How ad hoc reporting can ease your administrative burden

As a school-based administrator, I am hardly ever in my office. A highly effective building administrator spends their time in and out of classrooms. Unfortunately, my unscheduled office time is often spent meeting with parents or handling any other incidents requiring a private space. While I would love to have the time to download data to a spreadsheet and “massage” the information so it’s more presentable and accessible for my various meetings, I do not have the time. Lucky for me, I work in a district where I have the ability to access some of my information much like a drive through; pull-in, get what I need, quickly scan, and go about my business. In order to have this level of service, it takes a high level of communication between schools and the district to get the right information out.

Because no day is like the others, it’s nearly impossible to tell you exactly which classes I have been and how many times over the course of the year. Nevertheless, Ad-Hoc reporting along with an Excel template can work miracles much like the fast food drive through I mentioned before. I sit down, pull up my reporting tools, get the report I need, quickly scan, and then go about my business. Our classroom SNAPSHOT not only provides me with key walkthrough data of where I have been, but I can quickly review and know where I need to go without any “massaging” of my data. I download, copy, paste, and the data is ready for consumption.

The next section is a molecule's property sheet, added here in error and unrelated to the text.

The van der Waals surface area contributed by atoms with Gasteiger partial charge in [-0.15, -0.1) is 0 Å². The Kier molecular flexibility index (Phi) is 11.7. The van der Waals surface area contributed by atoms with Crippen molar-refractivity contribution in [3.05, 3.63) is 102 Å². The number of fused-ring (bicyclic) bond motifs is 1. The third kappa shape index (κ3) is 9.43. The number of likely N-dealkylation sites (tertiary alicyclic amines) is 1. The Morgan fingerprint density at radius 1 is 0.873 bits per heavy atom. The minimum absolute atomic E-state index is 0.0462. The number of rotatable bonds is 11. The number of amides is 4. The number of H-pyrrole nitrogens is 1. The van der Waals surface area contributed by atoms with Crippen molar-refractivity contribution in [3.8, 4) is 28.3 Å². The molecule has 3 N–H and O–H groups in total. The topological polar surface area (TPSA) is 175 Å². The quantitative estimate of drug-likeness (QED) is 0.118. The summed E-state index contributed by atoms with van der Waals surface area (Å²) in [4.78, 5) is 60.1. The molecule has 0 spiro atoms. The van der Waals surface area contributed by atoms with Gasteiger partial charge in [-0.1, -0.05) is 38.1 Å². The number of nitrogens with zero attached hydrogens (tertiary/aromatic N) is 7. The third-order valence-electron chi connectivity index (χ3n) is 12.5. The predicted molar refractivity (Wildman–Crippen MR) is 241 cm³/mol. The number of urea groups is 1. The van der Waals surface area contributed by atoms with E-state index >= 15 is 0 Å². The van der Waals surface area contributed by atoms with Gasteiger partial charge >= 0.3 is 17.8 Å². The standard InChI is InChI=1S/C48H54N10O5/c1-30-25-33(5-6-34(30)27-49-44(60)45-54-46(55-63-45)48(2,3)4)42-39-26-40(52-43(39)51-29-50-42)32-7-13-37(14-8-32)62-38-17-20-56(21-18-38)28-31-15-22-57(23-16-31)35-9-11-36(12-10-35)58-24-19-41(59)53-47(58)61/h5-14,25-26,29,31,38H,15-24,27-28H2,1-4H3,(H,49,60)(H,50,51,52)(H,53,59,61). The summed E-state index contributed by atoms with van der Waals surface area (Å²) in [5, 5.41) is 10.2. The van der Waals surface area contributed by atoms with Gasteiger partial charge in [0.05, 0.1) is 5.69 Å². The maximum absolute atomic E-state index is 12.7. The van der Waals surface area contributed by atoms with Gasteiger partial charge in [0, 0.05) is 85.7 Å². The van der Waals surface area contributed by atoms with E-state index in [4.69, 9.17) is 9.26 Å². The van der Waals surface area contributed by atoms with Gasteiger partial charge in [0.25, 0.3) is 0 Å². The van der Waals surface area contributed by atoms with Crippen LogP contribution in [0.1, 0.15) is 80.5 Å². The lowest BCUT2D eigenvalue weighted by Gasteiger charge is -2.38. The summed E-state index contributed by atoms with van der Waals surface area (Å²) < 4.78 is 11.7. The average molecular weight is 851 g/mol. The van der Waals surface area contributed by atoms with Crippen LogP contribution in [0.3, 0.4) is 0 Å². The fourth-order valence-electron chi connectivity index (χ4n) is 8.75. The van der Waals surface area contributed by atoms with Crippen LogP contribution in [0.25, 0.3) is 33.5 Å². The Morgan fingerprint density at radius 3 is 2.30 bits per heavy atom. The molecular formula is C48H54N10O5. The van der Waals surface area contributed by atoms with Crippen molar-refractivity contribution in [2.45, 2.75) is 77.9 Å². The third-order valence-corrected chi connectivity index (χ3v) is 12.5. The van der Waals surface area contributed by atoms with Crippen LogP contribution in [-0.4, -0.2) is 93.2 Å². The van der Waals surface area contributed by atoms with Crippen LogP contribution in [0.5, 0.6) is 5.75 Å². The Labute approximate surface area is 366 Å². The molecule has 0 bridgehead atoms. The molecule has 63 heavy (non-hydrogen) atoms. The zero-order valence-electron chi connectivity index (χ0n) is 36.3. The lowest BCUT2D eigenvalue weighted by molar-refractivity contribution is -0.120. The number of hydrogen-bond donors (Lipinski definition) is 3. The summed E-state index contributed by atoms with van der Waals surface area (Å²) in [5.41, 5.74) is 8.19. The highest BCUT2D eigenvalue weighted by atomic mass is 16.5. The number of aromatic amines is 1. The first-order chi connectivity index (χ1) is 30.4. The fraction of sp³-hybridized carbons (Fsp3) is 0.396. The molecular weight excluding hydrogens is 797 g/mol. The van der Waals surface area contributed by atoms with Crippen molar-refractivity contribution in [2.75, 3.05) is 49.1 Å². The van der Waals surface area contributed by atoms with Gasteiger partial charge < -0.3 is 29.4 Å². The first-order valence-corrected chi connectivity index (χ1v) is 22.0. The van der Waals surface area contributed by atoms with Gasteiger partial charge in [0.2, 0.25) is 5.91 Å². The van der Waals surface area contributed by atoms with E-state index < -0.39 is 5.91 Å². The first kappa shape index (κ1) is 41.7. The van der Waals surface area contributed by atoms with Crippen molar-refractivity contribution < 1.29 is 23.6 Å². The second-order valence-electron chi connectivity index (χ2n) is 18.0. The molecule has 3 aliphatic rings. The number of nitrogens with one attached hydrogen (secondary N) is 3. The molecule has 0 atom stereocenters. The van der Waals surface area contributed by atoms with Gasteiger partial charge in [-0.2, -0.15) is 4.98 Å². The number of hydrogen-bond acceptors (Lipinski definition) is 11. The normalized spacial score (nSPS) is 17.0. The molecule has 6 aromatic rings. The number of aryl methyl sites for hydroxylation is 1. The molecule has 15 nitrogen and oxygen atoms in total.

Check out this school’s summary view of classroom walkthrough data. The bar graph tracks numbers of walkthroughs conducted over time by each of the administrators and also provides the total. At the school level, the principal can monitor for efficiency. The frequency by teacher easily allows the principal to see who was missed and making sure new teachers are visited with frequency. The bottom chart helps the principal diagnose specific information collected in the classroom and look for school-wide trends. From the district level, similar trends can be diagnosed to help target where new or veteran teachers may need support or professional development.

Too often nowadays, software tools have too many bells and whistles which means lots of clicking. Principals do not have the time to sit down and decide on how they want to organize the data to make building decisions. Improving schools requires district visions on determining the data and getting it to the principals quickly. The right district supports, like the data summary reports here, can get the data to principals quickly with minimal manipulation.

Ease burden

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